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RE: What to do given both SYSTEM and PUBLIC?

From: Kurt Conrad <conrad@SagebrushGroup.com>
Date: Tue, 11 Feb 1997 17:06:53 -0800
Message-ID: <01BC183D.FCDC50E0@bigtca313.3-cities.com>
To: "w3c-sgml-wg@w3.org" <w3c-sgml-wg@w3.org>

From: 	Tim Bray
Sent: 	Tuesday, February 11, 1997 1:33 PM
To: 	w3c-sgml-wg@w3.org
Subject: 	What to do given both SYSTEM and PUBLIC?

At 02:53 PM 2/11/97 CST, Paul Grosso wrote:
>> From: murray@spyglass.com (Murray Altheim)
>> dgd@cs.bu.edu (David Durand) writes:

Hmm, seems I was right - we do *not* have a consensus on this one.

I lean towards giving the public identifier precedence.

The knee-jerk argument is "why bother" with public identifiers if the system IDs take precedence.  If I can't rely on the catalogs that I create, why should I invest the effort to maintain them.  This would be especially true in an organizational setting, where such catalogs are increasingly likely to be managed as shared resources to improve consistency across a collection of documents.  If as a publisher, I don't want the 'standard' component, I should
not code a reference to it.

Another argument is that public identifiers should be given precedence, not just to support server-based catalogs, but to support client-side catalogs. It is these local catalogs, in fact, which should be given highest precedence to allow entities, DTDs, style specifications, etc. to be stored locally 1) to cut down on network traffic and/or 2) to support local customizations.

Expanding the precedence to three layers raises additional issues about managing multiple, possibly conflicting versions of a file, but as long as the rules of precedence are clearly spelled out, I believe that the problem is small, compared to the potential benefits from enhanced flexibility.

This approach would give both publishers and recipients a number of options:

- The simplest system is to use system identifiers with the absolute control that they bring.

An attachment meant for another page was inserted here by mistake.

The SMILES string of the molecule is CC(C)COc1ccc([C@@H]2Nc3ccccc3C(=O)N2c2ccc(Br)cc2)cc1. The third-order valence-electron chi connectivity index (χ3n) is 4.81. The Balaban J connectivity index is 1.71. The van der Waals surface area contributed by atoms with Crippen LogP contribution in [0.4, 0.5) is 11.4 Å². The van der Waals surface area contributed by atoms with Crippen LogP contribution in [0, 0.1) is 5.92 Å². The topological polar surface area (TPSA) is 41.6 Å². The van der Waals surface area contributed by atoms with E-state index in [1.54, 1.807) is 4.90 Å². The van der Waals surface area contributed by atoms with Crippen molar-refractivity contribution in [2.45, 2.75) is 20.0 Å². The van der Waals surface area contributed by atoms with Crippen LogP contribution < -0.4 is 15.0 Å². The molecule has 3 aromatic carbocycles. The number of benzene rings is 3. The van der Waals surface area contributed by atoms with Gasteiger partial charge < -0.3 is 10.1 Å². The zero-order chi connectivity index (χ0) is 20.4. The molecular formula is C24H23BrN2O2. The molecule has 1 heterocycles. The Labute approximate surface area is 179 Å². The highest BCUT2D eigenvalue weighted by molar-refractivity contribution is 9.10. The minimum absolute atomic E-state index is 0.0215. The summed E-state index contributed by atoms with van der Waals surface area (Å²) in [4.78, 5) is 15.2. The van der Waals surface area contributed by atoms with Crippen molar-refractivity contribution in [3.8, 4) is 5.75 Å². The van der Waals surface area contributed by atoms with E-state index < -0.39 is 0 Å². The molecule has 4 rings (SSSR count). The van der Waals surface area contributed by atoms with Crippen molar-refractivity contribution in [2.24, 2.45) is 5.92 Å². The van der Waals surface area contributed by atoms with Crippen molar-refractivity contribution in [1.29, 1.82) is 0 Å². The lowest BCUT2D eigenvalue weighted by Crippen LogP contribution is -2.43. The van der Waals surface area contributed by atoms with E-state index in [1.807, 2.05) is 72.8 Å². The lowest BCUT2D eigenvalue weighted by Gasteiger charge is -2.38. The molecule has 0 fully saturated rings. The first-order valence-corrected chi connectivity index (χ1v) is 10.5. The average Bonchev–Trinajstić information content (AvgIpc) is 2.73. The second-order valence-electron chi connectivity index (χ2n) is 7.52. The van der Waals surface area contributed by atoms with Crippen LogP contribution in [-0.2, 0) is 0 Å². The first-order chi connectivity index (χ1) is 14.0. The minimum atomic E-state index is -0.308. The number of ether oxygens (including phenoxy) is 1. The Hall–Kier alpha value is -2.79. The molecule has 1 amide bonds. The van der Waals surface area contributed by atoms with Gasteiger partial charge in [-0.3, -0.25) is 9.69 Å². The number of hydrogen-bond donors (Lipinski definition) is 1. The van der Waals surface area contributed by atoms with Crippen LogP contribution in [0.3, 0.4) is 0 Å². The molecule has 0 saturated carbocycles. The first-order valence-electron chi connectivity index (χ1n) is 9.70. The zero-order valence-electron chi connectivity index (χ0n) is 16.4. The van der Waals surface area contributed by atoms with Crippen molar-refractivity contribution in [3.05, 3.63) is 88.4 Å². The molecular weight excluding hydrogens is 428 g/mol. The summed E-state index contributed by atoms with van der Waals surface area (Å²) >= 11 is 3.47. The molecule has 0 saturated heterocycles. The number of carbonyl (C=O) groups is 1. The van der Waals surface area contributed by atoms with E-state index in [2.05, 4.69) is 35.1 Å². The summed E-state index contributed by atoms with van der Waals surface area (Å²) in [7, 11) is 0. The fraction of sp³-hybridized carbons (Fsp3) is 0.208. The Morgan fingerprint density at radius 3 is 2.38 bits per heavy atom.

- Next would be to use a server-based catalog.  By doing so, the publisher gains the power of a level of indirection, but also assumes additional responsibility.

- Finally, if I decide to create a client-side catalog, I have assumed responsibility for managing it and accept the risks associated with it.

In effect, this approach 'layers' the more powerful methods around the simpler making them (and the risks that they bring) optional.  But for the choices to be meaningful, the system has to enforce these choices through precedence.

From this perspective, the idea that system behavior should be application-dependent scares me.  It means that as a publisher, I can't put confidence in my decision to use catalogs.  Likewise, if I have a concern about mismatched public and system identifiers, I can evaluate and test them as part of the publishing process, using whatever evaluation method I deem appropriate (e.g., location, time and date, byte-level comparisons, logical comparisons, etc.). As a publisher, I am in a much better position to resolve the conflict than a piece of software running on some client.

From the standpoint of a recipient, I could see value in having a way to determine that my local catalog file is 'overriding' the choices of a publisher, but again, the responsibility is mine if I choose to use client-side catalogs.

/s/ kwc 2/11/97 17:06
Received on Wednesday, 12 February 1997 10:16:36 UTC

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